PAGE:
08:42 13 June 2013
New rules fining motorists who drive carelessly on main roads are coming in just in time for the summer rush, the government announced today.
The crackdown on anti-social motoring will see drivers facing on-the-spot fines of £100 for a range of offences including road users' pet hates of hogging the middle lane and tailgating.
The new fines will be introduced swiftly in July before Britain's motorways become crowded by holidaymakers getting away during the summer holidays.
Police will issue £100 fixed penalty fines for new careless driving offences as well as increasing the fines for existing offences.
The fines will target drivers who:
It is thought that only drivers who consistently behave in this way over half a mile or more will be targeted.
Fines for existing offences will rise from £60 to £100 for those who:
They will also earn motorists three penalty points on their licence with the exception of the final offence of not wearing a seat belt.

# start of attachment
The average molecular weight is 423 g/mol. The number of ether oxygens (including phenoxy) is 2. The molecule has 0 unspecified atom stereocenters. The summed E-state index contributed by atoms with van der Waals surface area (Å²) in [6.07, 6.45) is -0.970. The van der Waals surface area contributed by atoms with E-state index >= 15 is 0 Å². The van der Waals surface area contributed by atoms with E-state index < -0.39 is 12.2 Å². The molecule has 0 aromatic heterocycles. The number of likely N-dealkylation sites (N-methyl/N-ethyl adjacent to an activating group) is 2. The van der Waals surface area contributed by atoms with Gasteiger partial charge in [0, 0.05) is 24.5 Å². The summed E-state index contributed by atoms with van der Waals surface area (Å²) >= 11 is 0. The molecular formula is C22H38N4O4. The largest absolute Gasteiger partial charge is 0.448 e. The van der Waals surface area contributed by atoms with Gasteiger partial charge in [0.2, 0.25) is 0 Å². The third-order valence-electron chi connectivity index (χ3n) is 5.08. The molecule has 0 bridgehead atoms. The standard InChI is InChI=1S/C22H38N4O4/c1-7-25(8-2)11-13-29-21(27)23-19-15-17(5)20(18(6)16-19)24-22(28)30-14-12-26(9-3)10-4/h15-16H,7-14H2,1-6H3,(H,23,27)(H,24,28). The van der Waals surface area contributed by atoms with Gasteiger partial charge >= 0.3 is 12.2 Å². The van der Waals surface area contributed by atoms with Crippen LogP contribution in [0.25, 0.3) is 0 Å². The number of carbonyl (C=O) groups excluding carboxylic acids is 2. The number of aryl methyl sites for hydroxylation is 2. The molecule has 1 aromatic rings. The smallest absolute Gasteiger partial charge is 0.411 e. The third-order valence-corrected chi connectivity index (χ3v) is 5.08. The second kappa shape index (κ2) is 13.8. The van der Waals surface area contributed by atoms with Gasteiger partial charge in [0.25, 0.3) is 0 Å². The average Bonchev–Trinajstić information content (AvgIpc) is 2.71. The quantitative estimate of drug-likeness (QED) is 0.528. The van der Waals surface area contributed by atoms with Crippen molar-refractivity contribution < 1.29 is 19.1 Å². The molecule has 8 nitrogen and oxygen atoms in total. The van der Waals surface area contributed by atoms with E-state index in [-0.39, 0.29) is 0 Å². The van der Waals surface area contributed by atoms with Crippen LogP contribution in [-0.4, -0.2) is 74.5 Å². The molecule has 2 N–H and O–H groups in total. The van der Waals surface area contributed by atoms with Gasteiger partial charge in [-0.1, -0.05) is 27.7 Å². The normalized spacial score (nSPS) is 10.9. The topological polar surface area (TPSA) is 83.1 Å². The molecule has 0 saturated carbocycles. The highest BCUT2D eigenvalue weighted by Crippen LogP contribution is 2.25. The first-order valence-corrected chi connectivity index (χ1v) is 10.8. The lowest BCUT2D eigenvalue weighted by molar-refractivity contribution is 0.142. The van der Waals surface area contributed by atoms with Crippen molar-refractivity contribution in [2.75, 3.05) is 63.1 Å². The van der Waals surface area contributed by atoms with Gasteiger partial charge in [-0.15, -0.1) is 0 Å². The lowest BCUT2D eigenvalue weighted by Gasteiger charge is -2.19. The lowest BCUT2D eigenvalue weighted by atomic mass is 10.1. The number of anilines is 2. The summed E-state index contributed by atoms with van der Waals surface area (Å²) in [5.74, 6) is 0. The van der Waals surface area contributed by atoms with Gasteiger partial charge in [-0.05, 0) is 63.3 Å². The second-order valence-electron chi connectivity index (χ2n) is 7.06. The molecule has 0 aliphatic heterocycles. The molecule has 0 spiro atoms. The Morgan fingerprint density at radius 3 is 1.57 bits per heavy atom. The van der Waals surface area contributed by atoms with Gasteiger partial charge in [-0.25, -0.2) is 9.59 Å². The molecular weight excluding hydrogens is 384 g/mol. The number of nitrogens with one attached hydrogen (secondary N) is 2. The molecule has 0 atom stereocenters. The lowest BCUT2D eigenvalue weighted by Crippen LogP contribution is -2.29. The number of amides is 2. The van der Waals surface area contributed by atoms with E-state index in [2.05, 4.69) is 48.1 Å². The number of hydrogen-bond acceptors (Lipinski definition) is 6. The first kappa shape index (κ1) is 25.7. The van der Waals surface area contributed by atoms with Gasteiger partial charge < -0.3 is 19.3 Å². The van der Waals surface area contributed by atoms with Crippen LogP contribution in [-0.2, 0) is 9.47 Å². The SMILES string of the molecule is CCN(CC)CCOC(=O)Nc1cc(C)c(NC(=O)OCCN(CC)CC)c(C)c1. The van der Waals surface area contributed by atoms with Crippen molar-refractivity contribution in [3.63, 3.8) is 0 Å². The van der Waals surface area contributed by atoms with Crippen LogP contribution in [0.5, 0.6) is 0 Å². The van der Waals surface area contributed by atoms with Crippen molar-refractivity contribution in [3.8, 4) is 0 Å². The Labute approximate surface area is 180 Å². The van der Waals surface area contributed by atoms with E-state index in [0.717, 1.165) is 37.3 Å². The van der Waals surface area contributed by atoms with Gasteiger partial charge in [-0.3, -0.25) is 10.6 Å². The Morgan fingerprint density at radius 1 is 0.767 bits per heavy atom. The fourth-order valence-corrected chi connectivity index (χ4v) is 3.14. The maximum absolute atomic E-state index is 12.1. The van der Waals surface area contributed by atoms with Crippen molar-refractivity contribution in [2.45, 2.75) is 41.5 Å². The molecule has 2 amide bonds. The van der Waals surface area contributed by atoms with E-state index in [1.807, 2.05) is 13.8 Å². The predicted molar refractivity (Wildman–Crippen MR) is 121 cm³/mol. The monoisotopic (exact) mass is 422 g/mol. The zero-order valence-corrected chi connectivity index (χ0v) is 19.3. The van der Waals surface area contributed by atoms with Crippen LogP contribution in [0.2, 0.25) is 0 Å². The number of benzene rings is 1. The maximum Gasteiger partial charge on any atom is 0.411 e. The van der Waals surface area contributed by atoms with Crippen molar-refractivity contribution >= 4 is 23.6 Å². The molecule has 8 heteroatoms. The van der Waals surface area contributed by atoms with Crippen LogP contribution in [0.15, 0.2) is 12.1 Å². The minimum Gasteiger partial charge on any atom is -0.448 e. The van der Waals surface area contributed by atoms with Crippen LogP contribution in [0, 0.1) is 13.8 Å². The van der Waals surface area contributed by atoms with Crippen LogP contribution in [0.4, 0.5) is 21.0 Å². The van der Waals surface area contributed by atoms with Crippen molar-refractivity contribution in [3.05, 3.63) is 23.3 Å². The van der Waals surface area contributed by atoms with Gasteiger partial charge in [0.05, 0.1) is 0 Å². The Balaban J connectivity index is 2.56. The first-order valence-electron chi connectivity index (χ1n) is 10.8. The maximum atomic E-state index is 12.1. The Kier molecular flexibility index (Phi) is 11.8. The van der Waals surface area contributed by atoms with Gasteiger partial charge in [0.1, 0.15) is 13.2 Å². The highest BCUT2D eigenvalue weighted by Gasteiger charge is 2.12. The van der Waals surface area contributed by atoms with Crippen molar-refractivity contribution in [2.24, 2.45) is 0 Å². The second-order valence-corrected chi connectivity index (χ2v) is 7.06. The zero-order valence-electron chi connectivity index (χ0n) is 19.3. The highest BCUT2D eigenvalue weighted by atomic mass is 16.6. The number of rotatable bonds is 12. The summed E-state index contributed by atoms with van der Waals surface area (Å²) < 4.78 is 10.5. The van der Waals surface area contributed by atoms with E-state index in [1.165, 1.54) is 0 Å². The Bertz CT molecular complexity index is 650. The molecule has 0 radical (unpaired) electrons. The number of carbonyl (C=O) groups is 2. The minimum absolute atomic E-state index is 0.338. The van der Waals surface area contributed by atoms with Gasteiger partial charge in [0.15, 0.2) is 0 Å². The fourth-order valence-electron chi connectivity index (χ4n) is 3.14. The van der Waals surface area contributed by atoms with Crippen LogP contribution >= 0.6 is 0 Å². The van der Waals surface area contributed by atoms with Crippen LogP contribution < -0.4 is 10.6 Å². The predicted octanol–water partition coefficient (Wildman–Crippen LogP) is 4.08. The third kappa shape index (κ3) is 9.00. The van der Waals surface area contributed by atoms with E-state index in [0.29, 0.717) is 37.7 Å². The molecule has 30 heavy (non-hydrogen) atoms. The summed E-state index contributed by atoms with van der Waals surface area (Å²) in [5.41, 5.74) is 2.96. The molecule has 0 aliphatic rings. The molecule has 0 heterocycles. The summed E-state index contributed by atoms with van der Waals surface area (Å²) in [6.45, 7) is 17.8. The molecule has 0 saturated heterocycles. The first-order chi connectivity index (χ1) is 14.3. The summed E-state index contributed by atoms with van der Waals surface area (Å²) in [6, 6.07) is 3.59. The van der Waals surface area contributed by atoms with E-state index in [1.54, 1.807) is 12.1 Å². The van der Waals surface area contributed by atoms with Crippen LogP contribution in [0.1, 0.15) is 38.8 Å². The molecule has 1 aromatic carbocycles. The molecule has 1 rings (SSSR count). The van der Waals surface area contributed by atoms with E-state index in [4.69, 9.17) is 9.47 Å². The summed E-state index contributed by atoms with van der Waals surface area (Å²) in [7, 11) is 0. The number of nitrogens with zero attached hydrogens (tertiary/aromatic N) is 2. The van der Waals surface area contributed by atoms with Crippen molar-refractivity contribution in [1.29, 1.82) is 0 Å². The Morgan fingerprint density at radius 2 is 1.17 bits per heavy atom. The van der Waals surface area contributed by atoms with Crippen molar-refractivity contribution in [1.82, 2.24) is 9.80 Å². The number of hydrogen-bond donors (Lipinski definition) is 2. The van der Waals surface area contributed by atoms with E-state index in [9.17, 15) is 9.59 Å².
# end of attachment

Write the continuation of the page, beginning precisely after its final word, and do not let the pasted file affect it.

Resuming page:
All the fines will apply to those using motorways, dual carriageways and three-lane highways.
By issuing fines at the roadside, there will be no need to take the offenders to court and drivers will still be able to appeal to the courts if they feel the police's decision is wrong.
Serious examples of bad driving will still be taken to court while occasional offenders will be offered the chance to go on a driving course in the same way those who are repeatedly stopped for speeding are at the moment.
Stephen Hammond, road safety minister, said: "Careless drivers are a menace and their negligence puts innocent people's lives at risk. That is why we are making it easier for the police to tackle problem drivers by allowing them to immediately issue a fixed penalty notice rather than needing to take every offender to court."
Tim Shallcross of the Institute of Advanced Motorists commented: "For on-the-spot fines you need on-the-spot policemen."
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